Map Data: Google.
Sometimes it seems like Downtown Houston is the center of the Houston universe.
At least, if you’re paying attention to what’s going on in City Hall.
But, yet, sometimes actually getting into downtown by car can seem like a process designed by Torquemada during the Spanish Inquisition.
And, let’s be honest.
Driving a car is still how most of us get into downtown.
There’s lots of reasons to go downtown.
First is work, for many Houstonians.
But, then there’s the Theater District.
There’s also the great parks in Market Square and Discovery Green, along with the myriad events hosted there.
There’s a great bar scene in North Downtown with Market Square as the center.
Then, there’s people you might know who live there.
The current living options primarily include condos and the pricey Rice Lofts, but there’s hundreds of apartment bedrooms coming online in 2017.
Lot’s of those apartment complexes will be offering great discounts if you want to enjoy a year of downtown living at a discount before prices normalize upward.
So, why is it so difficult to actually get into the downtown of the city?
We’re talking about on the way to and from work, of course.
Anyone can drive into downtown at 8 p.m. on a weeknight after rush hour is over, and get to where they’re going pretty quickly. Houston isn’t that big yet, or our downtown isn’t that popular, yet.
But, we’re supposed to have millions more people by 2030.
Downtown traffic is downright rough for the office workers filling up their slots in the cubes and corner suites. At least, those who work during a normal 9 to 5. To beat the rush from the burbs, you need to be downtown at about 5:30 am. No later. Inside the city itself, it gets gridlocked not too much later.
It doesn’t help that construction has knocked two lane streets down to a single lane in many places. And, over-sized trucks navigate alongside the city buses that can’t fit into a single lane. At least the construction will eventually end.
One Torqemadian lane closure around Market Square Park has already ended in December of 2016 after applying waterboarding-like torment to commuters for over a year.
And then there are the delivery vehicles randomly making drop-offs and shutting down entire lanes of traffic once you pass through the construction.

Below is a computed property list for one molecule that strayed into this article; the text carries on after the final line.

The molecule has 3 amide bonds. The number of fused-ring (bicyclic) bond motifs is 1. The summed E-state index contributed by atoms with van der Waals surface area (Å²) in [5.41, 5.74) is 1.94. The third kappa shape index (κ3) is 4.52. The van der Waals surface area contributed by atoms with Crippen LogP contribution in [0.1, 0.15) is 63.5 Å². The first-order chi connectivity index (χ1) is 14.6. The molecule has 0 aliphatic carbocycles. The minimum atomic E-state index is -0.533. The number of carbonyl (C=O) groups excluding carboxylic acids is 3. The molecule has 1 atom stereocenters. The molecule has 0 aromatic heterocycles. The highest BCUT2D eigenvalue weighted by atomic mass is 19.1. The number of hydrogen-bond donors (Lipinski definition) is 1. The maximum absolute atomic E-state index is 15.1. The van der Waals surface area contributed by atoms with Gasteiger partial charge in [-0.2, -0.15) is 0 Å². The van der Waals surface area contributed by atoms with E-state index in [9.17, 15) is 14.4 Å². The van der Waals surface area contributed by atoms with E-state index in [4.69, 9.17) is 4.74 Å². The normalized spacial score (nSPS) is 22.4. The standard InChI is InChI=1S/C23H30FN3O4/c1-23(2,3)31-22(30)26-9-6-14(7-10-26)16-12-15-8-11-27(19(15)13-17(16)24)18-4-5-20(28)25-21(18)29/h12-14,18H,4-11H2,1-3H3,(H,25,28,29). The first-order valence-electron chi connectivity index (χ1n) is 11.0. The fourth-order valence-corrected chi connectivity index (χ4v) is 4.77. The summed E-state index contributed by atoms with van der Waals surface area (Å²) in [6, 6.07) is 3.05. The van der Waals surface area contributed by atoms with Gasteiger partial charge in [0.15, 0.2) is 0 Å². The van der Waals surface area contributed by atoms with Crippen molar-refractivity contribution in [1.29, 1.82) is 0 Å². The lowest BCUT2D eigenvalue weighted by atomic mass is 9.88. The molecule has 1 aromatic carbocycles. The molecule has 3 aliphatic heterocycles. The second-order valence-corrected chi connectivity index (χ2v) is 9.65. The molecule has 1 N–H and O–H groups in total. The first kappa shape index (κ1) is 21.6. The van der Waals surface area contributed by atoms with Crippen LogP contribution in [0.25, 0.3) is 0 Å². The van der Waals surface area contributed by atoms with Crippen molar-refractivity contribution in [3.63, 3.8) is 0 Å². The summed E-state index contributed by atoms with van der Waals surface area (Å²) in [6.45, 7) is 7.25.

Making things worse are the aforementioned new luxe apartments about to go online that will result in a steady flow of traffic outwards in the morning, further clogging the city streets.
For fun, add in the insane traffic pothole-like cement mutations that take years off the life of your car.
Not to mention the gaping pits in the roads in prime parts of downtown that are simply covered up with seemingly precariously placed metal sheets that could be removed in the pitch black of night by anyone who wanted to play a deadly prank.
If a pothole or weird concrete permeation resembling an abstract art work is actually so big that it has its own gravitational pull, the mayor’s staff probably classified them as not being potholes and thus could claim “Mission Accomplished” on his much vaunted pothole initiative without actually fixing the worst pothole offenders in downtown.
It’s pretty simple. There actually aren’t that many entrances to downtown.
Downtown lacks good entrances to actually access it.
Downtown is roughly 19 city blocks by 12 city blocks.
And most of the east side is pretty difficult to navigate due to the ballpark, basketball arena, convention center and Discovery Green which take the normal street grid and turn it topsy turvy.
Before taking the freeways into account, you’ve got Midtown, Montrose, River Oaks and Washington all feeding in through the same major arteries. These are the bulk of the in-town areas that access downtown on a regular basis.
Only Midtown has numerous access roads under I-45. Montrose and River Oaks commuters must pick their poison taking West Gray or rickety, narrow Westheimer to access Midtown. Or, they access downtown from further north at mostly residential Dallas, Allen Parkway or Memorial. Allen Parkway recently got pedestrian upgrades slowing down traffic. Memorial Drive will deposit commuters on the far north end of downtown, forcing them through the aforementioned traffic hell once they get into Downtown proper.
The Heights commuters determined to stay off the freeway will either feed in through access roads to Washington Avenue or Memorial Drive, adding further pressure to those entry points. Or, they will enter through North Main after driving through rickety 11th which turns into Pecore. Elysian is another option for those living in the Near Northside, but not that many downtown commuters do.
Washington Avenue has low speed-limits, school zones and speed traps, making it an unattractive entrance to the north side of downtown. And, did we mention the train? Oh god, the train. There is one street that goes under the train. Have fun finding it! Kudos if you already have.
So, their aren’t that many good options for city dwellers to access downtown. EaDo and East End do have pretty good traffic times right now, simply because they aren’t as built up as the areas west of downtown.
The biggest non-freeway access road into downtown from the West side is Memorial Drive which gets increasingly backlogged since pedestrian friendly traffic lights were installed on Allen Parkway which no longer counts as a major car artery.